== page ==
Spatial distribution of Trichinella britovi, T. spiralis and T. pseudospiralis of domestic pigs and wild boars (Sus scrofa) in Hungary

Z. Széll, G. Marucci, A. Ludovisi, M. A. Gómez-Morales, T. Sréter, E. Pozio

Research output: Contribution to journalArticle

24 Citations (Scopus)


Trichinellosis is a foodborne disease caused by the consumption of raw meat and raw meat-derived products from swine, horse and some game animals infected with nematode worms of the genus Trichinella. Between June 2006 and February 2011, 16 million domestic pigs and 0.22 million wild boars (Sus scrofa) were tested for Trichinella sp. in Hungary. Trichinella infection was not found in any pigs slaughtered for public consumption. Nevertheless, Trichinella spiralis was detected in four backyard pigs when trace back was done following a family outbreak. Trichinella infection was demonstrated in 17 wild boars (0.0077%). Larvae from wild boars were identified as Trichinella britovi (64.7%), T. spiralis (29.4%) and Trichinella pseudospiralis (5.9%). Although the prevalence of Trichinella sp. infection in wild boars and domestic pigs is very low, the spatial analysis reveals that the level of risk differs by region in Hungary. Most of the T. britovi infected wild boars (63.6%) were shot in the north-eastern mountain area of Hungary; whereas domestic pigs and wild boars infected with T. spiralis were detected only in the southern counties bordering Croatia and Romania. In the north-western and central counties, the prevalence of Trichinella infection seems to be negligible.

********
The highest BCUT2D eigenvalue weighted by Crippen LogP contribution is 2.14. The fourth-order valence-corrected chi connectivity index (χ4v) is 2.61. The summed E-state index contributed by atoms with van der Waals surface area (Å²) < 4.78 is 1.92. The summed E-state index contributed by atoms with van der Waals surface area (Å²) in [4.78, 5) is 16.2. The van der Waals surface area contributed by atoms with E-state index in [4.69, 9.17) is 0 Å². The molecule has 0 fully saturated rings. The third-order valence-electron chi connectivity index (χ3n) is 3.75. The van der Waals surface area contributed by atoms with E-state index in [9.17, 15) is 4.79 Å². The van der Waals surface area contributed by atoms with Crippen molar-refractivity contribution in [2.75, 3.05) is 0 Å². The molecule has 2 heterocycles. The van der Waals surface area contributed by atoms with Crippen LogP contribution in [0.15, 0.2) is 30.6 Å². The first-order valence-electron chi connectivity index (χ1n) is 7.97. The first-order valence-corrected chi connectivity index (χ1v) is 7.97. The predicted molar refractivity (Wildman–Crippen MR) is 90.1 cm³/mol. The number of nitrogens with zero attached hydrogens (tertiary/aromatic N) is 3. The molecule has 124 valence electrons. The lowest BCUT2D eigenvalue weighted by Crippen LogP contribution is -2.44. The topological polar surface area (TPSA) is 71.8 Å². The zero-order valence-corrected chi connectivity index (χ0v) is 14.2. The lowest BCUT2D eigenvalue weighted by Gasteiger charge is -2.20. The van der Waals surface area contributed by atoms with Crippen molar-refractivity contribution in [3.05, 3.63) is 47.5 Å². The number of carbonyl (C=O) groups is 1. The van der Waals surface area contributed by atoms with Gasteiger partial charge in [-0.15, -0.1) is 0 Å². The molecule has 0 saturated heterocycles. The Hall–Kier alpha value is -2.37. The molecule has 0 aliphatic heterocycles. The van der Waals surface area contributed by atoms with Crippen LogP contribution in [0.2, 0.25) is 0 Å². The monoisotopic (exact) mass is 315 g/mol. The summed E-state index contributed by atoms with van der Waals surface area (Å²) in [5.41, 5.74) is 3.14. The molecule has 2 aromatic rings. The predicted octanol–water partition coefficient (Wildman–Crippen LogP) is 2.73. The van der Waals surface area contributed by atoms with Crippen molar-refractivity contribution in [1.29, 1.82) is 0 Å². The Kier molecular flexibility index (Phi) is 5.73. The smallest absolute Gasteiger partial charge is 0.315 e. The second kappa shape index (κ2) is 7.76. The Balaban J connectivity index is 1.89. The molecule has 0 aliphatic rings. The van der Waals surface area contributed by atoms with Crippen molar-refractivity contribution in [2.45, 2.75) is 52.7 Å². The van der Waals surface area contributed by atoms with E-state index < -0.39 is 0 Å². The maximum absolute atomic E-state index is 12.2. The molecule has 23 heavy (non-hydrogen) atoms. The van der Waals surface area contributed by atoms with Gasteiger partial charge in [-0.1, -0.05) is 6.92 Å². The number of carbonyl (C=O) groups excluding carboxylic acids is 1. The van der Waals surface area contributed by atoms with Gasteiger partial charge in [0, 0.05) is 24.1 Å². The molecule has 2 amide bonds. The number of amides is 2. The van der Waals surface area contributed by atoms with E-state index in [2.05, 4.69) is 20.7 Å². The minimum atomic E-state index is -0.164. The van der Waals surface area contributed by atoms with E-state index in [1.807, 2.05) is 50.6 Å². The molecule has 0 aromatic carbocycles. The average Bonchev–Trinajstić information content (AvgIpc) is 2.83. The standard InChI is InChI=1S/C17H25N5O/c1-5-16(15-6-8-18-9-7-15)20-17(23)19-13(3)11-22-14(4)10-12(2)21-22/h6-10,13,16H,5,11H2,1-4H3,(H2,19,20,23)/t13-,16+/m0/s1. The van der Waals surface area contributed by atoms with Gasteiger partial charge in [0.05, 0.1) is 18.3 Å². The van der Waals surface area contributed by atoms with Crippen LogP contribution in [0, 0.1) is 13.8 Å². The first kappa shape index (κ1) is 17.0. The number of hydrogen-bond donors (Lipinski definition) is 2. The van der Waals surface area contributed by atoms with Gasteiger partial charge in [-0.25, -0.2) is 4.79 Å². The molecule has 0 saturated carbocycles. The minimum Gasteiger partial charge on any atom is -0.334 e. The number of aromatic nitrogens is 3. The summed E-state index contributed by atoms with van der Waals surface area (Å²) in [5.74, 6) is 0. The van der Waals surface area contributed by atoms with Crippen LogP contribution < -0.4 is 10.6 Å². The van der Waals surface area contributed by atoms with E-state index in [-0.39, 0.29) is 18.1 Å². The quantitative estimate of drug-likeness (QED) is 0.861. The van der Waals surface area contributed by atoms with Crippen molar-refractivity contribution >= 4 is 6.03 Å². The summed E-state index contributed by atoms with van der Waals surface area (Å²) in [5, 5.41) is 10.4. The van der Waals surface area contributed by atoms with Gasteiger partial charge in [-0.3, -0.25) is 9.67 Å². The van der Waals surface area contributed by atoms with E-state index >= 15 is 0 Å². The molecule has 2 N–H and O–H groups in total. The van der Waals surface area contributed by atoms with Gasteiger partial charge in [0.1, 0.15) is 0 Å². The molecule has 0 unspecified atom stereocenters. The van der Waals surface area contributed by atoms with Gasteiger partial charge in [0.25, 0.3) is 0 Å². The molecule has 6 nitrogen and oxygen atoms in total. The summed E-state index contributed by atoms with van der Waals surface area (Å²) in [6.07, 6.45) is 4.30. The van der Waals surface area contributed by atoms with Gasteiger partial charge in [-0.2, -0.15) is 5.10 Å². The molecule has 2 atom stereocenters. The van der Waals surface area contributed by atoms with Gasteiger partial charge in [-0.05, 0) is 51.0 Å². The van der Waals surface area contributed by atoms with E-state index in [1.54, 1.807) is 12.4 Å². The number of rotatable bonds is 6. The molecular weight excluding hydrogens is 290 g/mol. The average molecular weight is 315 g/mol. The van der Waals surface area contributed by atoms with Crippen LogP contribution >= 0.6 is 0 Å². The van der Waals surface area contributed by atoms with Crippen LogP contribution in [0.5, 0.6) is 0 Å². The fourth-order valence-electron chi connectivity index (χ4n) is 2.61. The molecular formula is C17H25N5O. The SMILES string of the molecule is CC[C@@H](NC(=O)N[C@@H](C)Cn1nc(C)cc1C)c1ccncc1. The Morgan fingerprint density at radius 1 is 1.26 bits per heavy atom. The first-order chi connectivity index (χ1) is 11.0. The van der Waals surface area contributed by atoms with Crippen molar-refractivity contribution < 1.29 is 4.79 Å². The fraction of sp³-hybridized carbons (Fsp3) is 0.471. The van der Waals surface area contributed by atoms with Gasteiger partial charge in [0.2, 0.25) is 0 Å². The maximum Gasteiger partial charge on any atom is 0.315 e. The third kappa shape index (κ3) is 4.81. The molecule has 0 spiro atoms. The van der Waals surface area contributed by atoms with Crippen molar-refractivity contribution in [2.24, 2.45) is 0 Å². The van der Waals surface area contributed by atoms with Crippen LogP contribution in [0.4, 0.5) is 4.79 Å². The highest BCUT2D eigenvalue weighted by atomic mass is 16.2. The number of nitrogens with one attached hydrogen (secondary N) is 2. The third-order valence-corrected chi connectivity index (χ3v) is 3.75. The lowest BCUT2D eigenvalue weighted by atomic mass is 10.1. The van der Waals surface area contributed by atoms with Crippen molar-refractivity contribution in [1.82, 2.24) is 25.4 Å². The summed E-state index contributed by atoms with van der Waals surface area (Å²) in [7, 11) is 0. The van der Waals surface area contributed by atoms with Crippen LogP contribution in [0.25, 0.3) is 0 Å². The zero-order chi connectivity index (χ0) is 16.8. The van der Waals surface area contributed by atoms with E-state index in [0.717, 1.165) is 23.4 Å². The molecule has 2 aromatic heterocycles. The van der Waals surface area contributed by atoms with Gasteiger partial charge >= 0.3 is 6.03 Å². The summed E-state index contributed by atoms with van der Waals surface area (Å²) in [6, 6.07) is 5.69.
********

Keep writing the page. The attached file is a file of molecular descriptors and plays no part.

Original languageEnglish
Pages (from-to)393-396
Number of pages4
JournalVeterinary Parasitology
Issue number3-4
Publication statusPublished - Feb 10 2012



  • Domestic pig
  • Hungary
  • Prevalence
  • Trichinella britovi
  • Trichinella pseudospiralis
  • Trichinella spiralis
  • Wild boar

ASJC Scopus subject areas

  • Parasitology
  • veterinary(all)

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